Opening a Window to the Past by Researching Your Historic Home

By Diana Coldren

If your walls could talk! What a story they would tell! Do you ever wonder who designed, built and lovingly maintained your historic home? Imagine all the celebrations, history, and traditions your historic home has witnessed over the centuries!

Researching the architect, builder, and past residents will open a window to the past that is rich with interesting and valuable information. There are many easily accessible resources online, including the Massachusetts Historical Commission website. Simply access the site at, and type in your address and you can view an inventory form which describes the architectural style, historical narrative and past resident’s biographical information.

If your home does not have an inventory form, you may research the historic details from multiple sources including deeds, city directories, maps, historic photographs and newspapers.

Recently I researched the history of 53 Chestnut St. in Beacon Hill and uncovered the rich tapestry of events and residents that were connected to that home. The home at 53 Chestnut was constructed in 1828 by Housewrights Hiram and Benjamin Bosworth on land that was originally owned by Boston’s first English settler, William Blaxton. It is a prime example of the quality Federal Style homes built on Beacon Hill in the early 19th century.  The gracious Palladian window is a unique architectural element that reflects the intricately carved fanlight above the entry.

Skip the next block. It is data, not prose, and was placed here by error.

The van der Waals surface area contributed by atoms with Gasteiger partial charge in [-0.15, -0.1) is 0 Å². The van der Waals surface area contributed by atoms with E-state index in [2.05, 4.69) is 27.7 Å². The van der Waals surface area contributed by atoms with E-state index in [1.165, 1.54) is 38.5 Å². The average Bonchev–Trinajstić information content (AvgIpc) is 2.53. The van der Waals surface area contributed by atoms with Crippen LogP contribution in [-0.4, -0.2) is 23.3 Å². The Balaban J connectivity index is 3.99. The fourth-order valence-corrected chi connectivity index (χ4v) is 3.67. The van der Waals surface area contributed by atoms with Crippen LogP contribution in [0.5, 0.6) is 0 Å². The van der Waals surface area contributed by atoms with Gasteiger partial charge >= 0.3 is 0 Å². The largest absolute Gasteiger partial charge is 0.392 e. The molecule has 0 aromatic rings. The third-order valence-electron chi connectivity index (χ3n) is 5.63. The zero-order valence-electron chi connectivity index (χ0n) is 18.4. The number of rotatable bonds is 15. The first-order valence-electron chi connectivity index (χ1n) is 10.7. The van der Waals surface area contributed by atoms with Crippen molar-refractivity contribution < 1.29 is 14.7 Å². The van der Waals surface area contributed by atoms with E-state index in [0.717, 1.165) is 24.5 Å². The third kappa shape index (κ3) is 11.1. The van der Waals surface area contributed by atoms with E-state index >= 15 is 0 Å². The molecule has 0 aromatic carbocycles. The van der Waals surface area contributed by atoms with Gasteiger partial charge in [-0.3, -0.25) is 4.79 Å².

Sculptor Florence “Flori” Freeman lived at 53 Chestnut with her parents and siblings in the 1850s. Flori was friends with Anne Whitney and trained by Richard Greenough. She created several pieces that exist nearby

Today, including a marble bust of Archangel Sandalphon. It was gifted to Longfellow, and is on exhibit

today in the Longfellow House Museum in Cambridge.

Freeman also created a beautifully detailed, marble chimney piece depicting children and a yule log that won honorable mention at the Philadelphia Centennial Fair in 1876. The mantle is still in place today in a residence on Mt. Vernon Street.

Additional residents included a Harvard law professor and a well-known playwright and manager of The Boston Globe Theatre. Each resident has lovingly maintained the key historical defining characteristics that are difficult

to replicate. Available for sale for the first time in over 30 years, 53 Chestnut beckons you to add your chapter to its story.

Please see the sources below and enjoy the treasure hunt that will reveal the genealogy of your home:

Massachusetts Historical Commission

Suffolk County Deeds:

Family Search:

Map junction: lat=42.3531000&lng=-

71.0663000&map1=link.mapwarpermap32092&map2=link.mapwarpermap18587&zoom= 14.0000000&mode=overlay&b=0&p=0

Digital commonwealth:


Boston City Archives:

Historic New England:

Revolutionary Spaces:

Chamberlain , Allen, “Beacon Hill: Its Ancient Pastures and Early Mansions.” Houghton Mifflin Company, Boston 1925; available online https://

Diana Coldren, a real estate agent with Compass, is currently pursuing a Master of Design Studies in Historic Preservation with a concentration in Real Estate Development at the Boston Architectural College.

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